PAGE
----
Care in Nepal by Sarah Kuruvilla
My journey to Kathmandu was a long one, so when I finally arrived, it took a while for it to sink in. On my first night, Projects Abroad set me up at the Hotel Excelsior, in Thamel. Thamel is the tourist district of Nepal; it is a small city within Kathmandu.
I don’t know whether to blame it on my travel fatigue, or just being in a new place, but Thamel was initially overwhelming. I got there in the afternoon, which turned very quickly into the evening, and while the atmosphere is fun, it is a lot to take in. The music was booming, the streets were crowded with foreigners and shopkeepers, the taxi drivers were calling and beeping. I’ve since grown to love Thamel!
My Host Family
The next day I was taken to my host family’s house in Patan. When I got there, everyone was at work and school, and the other volunteers were in the city as it was a Sunday. However, being in the host family’s house was comforting and a relief.
The relationships I made on my trip to Nepal were invaluable. My host family was truly wonderful. They were easy to talk to, open, attentive, and took very good care of me. The volunteers that I met in my house and on the weekends were wonderful too.
The volunteers give you a double cultural experience – not only are you in a foreign country, but you are surrounded by representatives of several other countries. In my room alone, there was me (from America), a girl from Australia, and a girl from England. Downstairs there was a lady from Austria, and a boy from France. Our house was a real melting pot! My American accent struggled to survive, and I found myself in a number of funny situations due to certain things being lost in translation.
Life in Kathmandu
Life in Nepal entails certain discomforts. For example, there are limits to the water supply, and the tap water is not very clean. This is a concept that Americans, at least, are not used to. I learnt quickly to check the tap in the sink before using the bathroom, and to frequently fill my water bottle with the filtered water that my host family provided.
It is also a well-known fact that in Nepal, and in many other Asian countries, there are plenty of power cuts. I always had a flashlight on me. I also always had an umbrella on me, and my feet in closed-toe shoes because I went to Nepal during monsoon season. It rained nearly every day, transforming the rocky and litter-strewn dirt roads into rocky and litter-strewn bogs. I will also confirm the reports of an abundance of stray dogs on the streets of Nepal.
After my first couple of days in Nepal however, I hardly noticed these things. It was easy to adjust to these lifestyle changes because my host family was so supportive, and to be honest, the experiences I was having from the workplace and my weekends in Kathmandu truly distracted from these minute details.
My Care Placement
I worked for my whole one-month stay in Patan Community Based Rehabilitation Organisation (CBR), a day care centre for people with physical and intellectual disabilities. At CBR, I spent most of my days in the Vocational/Skills Development classroom, where I taught English and Maths to men and women aged 18 years and above, so that they may ultimately join the mainstream schools.
This work was incredibly satisfying. It kept me on my toes because although there was a teacher in that classroom, there were a lot of kids, all of whom really required individual treatment and one-on-one lessons.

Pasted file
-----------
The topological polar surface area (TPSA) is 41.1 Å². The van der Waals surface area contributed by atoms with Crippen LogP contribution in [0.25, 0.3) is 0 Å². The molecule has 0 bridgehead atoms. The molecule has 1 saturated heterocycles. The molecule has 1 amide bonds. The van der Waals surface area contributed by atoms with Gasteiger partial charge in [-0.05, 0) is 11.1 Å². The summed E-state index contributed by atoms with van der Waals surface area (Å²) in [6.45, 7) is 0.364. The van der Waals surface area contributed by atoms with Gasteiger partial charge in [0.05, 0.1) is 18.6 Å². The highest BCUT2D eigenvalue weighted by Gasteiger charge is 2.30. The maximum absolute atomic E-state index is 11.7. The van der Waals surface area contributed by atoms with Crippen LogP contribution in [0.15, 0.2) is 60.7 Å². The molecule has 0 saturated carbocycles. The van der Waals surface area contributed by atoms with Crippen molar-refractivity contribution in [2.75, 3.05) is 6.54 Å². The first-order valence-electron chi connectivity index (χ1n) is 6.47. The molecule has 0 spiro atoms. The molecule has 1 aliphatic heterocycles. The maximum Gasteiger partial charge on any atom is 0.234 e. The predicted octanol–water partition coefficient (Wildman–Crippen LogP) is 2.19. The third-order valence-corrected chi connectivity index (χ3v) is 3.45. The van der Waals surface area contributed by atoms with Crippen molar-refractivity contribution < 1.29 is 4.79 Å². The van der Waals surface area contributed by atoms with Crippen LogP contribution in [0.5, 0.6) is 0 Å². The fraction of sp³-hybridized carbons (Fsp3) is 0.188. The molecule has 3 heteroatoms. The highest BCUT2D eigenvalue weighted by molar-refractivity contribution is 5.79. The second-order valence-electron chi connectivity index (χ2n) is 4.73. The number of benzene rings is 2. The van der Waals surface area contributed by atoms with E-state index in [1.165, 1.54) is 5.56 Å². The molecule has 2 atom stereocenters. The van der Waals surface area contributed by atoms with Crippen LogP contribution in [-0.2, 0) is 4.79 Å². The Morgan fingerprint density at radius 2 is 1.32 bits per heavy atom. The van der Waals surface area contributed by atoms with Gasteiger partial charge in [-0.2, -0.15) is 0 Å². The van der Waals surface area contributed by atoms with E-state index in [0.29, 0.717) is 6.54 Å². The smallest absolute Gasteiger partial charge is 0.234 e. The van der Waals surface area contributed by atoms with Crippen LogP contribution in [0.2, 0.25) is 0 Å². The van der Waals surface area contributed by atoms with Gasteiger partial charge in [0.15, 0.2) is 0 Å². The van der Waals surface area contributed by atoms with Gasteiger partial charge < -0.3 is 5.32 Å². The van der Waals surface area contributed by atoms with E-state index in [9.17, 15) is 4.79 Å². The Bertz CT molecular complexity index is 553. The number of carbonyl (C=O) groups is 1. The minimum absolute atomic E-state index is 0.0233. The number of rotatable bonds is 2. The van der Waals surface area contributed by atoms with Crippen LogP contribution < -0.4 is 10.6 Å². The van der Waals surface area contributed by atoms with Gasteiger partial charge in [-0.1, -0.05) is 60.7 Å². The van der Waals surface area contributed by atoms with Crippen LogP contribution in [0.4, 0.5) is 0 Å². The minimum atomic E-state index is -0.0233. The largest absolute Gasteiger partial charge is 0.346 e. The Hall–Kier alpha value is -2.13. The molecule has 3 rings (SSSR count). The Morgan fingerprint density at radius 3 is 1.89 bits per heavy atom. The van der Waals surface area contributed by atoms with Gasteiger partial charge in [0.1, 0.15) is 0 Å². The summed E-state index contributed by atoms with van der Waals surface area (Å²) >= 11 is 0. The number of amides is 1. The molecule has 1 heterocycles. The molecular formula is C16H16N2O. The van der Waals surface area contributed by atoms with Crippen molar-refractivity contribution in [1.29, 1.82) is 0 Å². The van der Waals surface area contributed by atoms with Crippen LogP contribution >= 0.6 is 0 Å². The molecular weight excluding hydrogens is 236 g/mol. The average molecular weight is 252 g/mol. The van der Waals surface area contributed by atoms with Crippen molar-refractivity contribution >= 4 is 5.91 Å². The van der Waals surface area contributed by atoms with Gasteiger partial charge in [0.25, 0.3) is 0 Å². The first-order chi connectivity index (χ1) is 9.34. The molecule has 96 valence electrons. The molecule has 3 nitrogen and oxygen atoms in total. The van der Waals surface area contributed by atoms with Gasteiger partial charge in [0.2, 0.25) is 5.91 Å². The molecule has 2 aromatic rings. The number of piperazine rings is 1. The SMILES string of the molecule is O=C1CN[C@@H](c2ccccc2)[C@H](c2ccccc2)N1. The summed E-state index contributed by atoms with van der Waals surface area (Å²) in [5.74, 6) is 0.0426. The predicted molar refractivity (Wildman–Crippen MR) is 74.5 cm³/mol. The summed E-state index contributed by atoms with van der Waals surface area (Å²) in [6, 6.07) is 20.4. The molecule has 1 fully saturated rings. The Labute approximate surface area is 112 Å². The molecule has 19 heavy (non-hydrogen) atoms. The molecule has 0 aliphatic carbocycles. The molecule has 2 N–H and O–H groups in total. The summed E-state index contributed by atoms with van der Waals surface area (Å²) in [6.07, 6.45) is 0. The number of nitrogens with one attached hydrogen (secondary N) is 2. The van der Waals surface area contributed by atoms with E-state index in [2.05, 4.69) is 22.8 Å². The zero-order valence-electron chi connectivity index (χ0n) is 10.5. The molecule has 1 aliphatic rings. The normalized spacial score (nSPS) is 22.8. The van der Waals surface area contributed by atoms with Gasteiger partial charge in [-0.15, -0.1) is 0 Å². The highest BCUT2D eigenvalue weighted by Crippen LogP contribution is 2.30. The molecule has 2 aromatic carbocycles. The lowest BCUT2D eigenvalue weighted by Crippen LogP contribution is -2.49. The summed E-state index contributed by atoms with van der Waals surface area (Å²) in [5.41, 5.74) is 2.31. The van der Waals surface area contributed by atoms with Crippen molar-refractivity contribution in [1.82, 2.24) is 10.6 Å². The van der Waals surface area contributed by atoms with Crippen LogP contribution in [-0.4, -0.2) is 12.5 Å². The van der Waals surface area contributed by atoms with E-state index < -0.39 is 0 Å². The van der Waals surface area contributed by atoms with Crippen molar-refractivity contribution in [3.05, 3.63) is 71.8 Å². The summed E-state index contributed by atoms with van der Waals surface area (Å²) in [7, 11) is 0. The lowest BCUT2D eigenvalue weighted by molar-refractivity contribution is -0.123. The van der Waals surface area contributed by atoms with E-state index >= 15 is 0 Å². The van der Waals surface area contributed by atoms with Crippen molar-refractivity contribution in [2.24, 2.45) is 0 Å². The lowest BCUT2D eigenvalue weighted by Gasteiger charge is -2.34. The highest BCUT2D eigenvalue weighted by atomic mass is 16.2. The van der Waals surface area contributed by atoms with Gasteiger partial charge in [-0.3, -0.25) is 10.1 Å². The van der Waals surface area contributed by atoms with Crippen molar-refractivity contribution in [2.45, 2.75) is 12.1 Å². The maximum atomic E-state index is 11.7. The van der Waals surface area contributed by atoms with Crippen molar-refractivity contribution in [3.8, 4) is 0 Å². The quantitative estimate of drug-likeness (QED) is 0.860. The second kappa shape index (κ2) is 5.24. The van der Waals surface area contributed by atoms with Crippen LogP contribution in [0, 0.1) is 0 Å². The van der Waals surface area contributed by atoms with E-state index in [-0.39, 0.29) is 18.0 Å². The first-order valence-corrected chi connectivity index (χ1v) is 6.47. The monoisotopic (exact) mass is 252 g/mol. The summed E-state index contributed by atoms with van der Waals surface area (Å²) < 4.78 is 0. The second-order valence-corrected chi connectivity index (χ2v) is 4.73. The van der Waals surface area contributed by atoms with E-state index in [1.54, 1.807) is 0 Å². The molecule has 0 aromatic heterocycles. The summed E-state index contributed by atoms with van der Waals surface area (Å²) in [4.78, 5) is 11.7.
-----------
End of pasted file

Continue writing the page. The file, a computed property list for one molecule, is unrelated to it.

The teaching was also very challenging. I have volunteered several times as a teacher, but never with so many kids of varying ages and intellectual disabilities. The language barrier was especially tough to get past, and without the learning resources that I’m used to in America, I found myself having to be very creative!
I was constantly amazed with the progress that the students in this classroom made every day, despite the one million and one things that were working against them. Each day these men and women put in more effort than I knew was humanly possible; they pushed and persevered until they learnt something. Needless to say, by the end of my assignment, I felt very close to them. It was sad to leave!
At one o’clock every day at CBR, I went downstairs to the day care centre, where kids who were severely intellectually disabled, and/or had major physical disabilities were taken care of. In this room I fed the kids and played with them. This was a wonderful learning experience for me, because I have never worked with, or had any particular association with such debilitated people.
I learnt to become comfortable with these kids, and I figured out how to understand their limits and capabilities. My first few days in this classroom were a bit uncomfortable, because again, there was a lot to adjust to. At feeding time, some of the kids struggled a lot because of their disabilities, and it was difficult to watch.
Nearly all the kids were incontinent and did not wear nappies. They didn’t always make it to the toilets, but just like with everything else, I got used to it. By the end of the trip, in fact, it was nice to see that as long as I kept my mind open and focused fully on the experiences I was having; it was fairly easy to adjust.
Now that I am home, I can’t stop talking about my trip. I find myself looking back at my pictures on a daily basis, writing to my friends regularly, and most of all, planning my next visit. I had a truly beautiful experience, and I will never forget my time in Nepal.
Denne frivilligberetning kan indeholde referencer til frivilligt arbejde på børnehjem. Find ud af mere omkring Projects Abroads nuværende holdning til frivilligt arbejde på børnehjem, og vores fokus på helhedsorienteret arbejde med børn.